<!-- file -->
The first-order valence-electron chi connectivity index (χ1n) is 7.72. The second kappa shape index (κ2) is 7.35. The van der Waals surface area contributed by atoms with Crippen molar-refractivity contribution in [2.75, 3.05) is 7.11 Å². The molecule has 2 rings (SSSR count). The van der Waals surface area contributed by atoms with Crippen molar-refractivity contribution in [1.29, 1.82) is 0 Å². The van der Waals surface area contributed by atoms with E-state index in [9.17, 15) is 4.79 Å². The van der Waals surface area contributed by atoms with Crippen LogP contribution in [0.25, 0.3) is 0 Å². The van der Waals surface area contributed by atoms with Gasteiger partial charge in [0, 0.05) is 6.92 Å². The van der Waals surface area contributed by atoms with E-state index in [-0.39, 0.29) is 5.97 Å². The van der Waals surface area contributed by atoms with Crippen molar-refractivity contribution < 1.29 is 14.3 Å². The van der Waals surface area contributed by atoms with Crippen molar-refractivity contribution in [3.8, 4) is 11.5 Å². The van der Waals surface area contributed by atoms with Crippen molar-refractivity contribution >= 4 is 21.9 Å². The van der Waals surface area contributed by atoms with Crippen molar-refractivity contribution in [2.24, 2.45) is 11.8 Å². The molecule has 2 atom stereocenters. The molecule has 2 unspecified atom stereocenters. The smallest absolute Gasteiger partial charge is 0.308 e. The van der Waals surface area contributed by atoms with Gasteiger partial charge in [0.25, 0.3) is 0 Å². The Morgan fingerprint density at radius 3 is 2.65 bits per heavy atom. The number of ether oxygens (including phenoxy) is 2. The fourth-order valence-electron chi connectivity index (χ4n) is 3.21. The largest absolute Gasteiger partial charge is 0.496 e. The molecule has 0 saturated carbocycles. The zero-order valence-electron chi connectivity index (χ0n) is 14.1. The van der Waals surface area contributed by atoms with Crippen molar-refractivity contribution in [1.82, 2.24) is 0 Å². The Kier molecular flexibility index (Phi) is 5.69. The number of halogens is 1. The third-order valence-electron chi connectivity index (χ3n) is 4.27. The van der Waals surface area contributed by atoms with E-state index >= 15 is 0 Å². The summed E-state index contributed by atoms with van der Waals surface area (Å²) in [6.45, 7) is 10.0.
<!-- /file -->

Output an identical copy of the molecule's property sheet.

The first-order valence-electron chi connectivity index (χ1n) is 7.72. The second kappa shape index (κ2) is 7.35. The van der Waals surface area contributed by atoms with Crippen molar-refractivity contribution in [2.75, 3.05) is 7.11 Å². The molecule has 2 rings (SSSR count). The van der Waals surface area contributed by atoms with Crippen molar-refractivity contribution in [1.29, 1.82) is 0 Å². The van der Waals surface area contributed by atoms with E-state index in [9.17, 15) is 4.79 Å². The van der Waals surface area contributed by atoms with Crippen LogP contribution in [0.25, 0.3) is 0 Å². The van der Waals surface area contributed by atoms with Gasteiger partial charge in [0, 0.05) is 6.92 Å². The van der Waals surface area contributed by atoms with E-state index in [-0.39, 0.29) is 5.97 Å². The van der Waals surface area contributed by atoms with Crippen molar-refractivity contribution < 1.29 is 14.3 Å². The van der Waals surface area contributed by atoms with Crippen molar-refractivity contribution in [3.8, 4) is 11.5 Å². The van der Waals surface area contributed by atoms with Crippen molar-refractivity contribution >= 4 is 21.9 Å². The van der Waals surface area contributed by atoms with Crippen molar-refractivity contribution in [2.24, 2.45) is 11.8 Å². The molecule has 2 atom stereocenters. The molecule has 2 unspecified atom stereocenters. The smallest absolute Gasteiger partial charge is 0.308 e. The van der Waals surface area contributed by atoms with Gasteiger partial charge in [0.25, 0.3) is 0 Å². The Morgan fingerprint density at radius 3 is 2.65 bits per heavy atom. The number of ether oxygens (including phenoxy) is 2. The fourth-order valence-electron chi connectivity index (χ4n) is 3.21. The largest absolute Gasteiger partial charge is 0.496 e. The molecule has 0 saturated carbocycles. The zero-order valence-electron chi connectivity index (χ0n) is 14.1. The van der Waals surface area contributed by atoms with Crippen molar-refractivity contribution in [1.82, 2.24) is 0 Å². The Kier molecular flexibility index (Phi) is 5.69. The number of halogens is 1. The third-order valence-electron chi connectivity index (χ3n) is 4.27. The van der Waals surface area contributed by atoms with E-state index >= 15 is 0 Å². The summed E-state index contributed by atoms with van der Waals surface area (Å²) in [6.45, 7) is 10.0.